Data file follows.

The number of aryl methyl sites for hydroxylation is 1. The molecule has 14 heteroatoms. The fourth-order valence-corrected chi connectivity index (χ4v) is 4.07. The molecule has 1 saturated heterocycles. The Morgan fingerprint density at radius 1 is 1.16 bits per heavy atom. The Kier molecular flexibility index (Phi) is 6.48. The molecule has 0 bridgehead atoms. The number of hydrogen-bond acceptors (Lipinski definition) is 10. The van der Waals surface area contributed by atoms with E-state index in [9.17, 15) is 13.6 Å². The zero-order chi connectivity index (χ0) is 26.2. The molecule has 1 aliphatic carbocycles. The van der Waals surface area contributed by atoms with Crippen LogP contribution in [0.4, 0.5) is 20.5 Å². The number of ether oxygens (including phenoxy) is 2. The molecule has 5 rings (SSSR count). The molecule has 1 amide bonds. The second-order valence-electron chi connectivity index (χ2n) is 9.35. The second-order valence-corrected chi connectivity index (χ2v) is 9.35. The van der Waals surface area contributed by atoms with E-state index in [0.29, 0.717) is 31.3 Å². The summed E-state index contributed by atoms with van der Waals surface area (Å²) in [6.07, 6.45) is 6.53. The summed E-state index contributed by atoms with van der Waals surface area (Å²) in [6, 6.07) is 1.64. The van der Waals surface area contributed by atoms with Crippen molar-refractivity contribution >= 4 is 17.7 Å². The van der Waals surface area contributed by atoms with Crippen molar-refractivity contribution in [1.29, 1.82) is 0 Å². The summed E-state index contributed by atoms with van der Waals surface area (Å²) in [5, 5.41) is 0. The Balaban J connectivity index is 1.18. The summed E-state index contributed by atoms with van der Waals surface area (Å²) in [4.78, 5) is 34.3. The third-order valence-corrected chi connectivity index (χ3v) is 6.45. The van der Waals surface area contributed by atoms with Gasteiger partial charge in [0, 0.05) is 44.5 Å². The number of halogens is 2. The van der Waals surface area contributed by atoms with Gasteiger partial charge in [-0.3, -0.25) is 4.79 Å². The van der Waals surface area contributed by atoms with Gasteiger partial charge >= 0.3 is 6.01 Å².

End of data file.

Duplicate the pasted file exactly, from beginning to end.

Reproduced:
The number of aryl methyl sites for hydroxylation is 1. The molecule has 14 heteroatoms. The fourth-order valence-corrected chi connectivity index (χ4v) is 4.07. The molecule has 1 saturated heterocycles. The Morgan fingerprint density at radius 1 is 1.16 bits per heavy atom. The Kier molecular flexibility index (Phi) is 6.48. The molecule has 0 bridgehead atoms. The number of hydrogen-bond acceptors (Lipinski definition) is 10. The van der Waals surface area contributed by atoms with E-state index in [9.17, 15) is 13.6 Å². The zero-order chi connectivity index (χ0) is 26.2. The molecule has 1 aliphatic carbocycles. The van der Waals surface area contributed by atoms with Crippen LogP contribution in [0.4, 0.5) is 20.5 Å². The number of ether oxygens (including phenoxy) is 2. The molecule has 5 rings (SSSR count). The molecule has 1 amide bonds. The second-order valence-electron chi connectivity index (χ2n) is 9.35. The second-order valence-corrected chi connectivity index (χ2v) is 9.35. The van der Waals surface area contributed by atoms with E-state index in [0.29, 0.717) is 31.3 Å². The summed E-state index contributed by atoms with van der Waals surface area (Å²) in [6.07, 6.45) is 6.53. The summed E-state index contributed by atoms with van der Waals surface area (Å²) in [6, 6.07) is 1.64. The van der Waals surface area contributed by atoms with Crippen molar-refractivity contribution >= 4 is 17.7 Å². The van der Waals surface area contributed by atoms with Crippen molar-refractivity contribution in [1.29, 1.82) is 0 Å². The summed E-state index contributed by atoms with van der Waals surface area (Å²) in [5, 5.41) is 0. The Balaban J connectivity index is 1.18. The summed E-state index contributed by atoms with van der Waals surface area (Å²) in [4.78, 5) is 34.3. The third-order valence-corrected chi connectivity index (χ3v) is 6.45. The van der Waals surface area contributed by atoms with Gasteiger partial charge in [0, 0.05) is 44.5 Å². The number of halogens is 2. The van der Waals surface area contributed by atoms with Gasteiger partial charge in [-0.3, -0.25) is 4.79 Å². The van der Waals surface area contributed by atoms with Gasteiger partial charge >= 0.3 is 6.01 Å².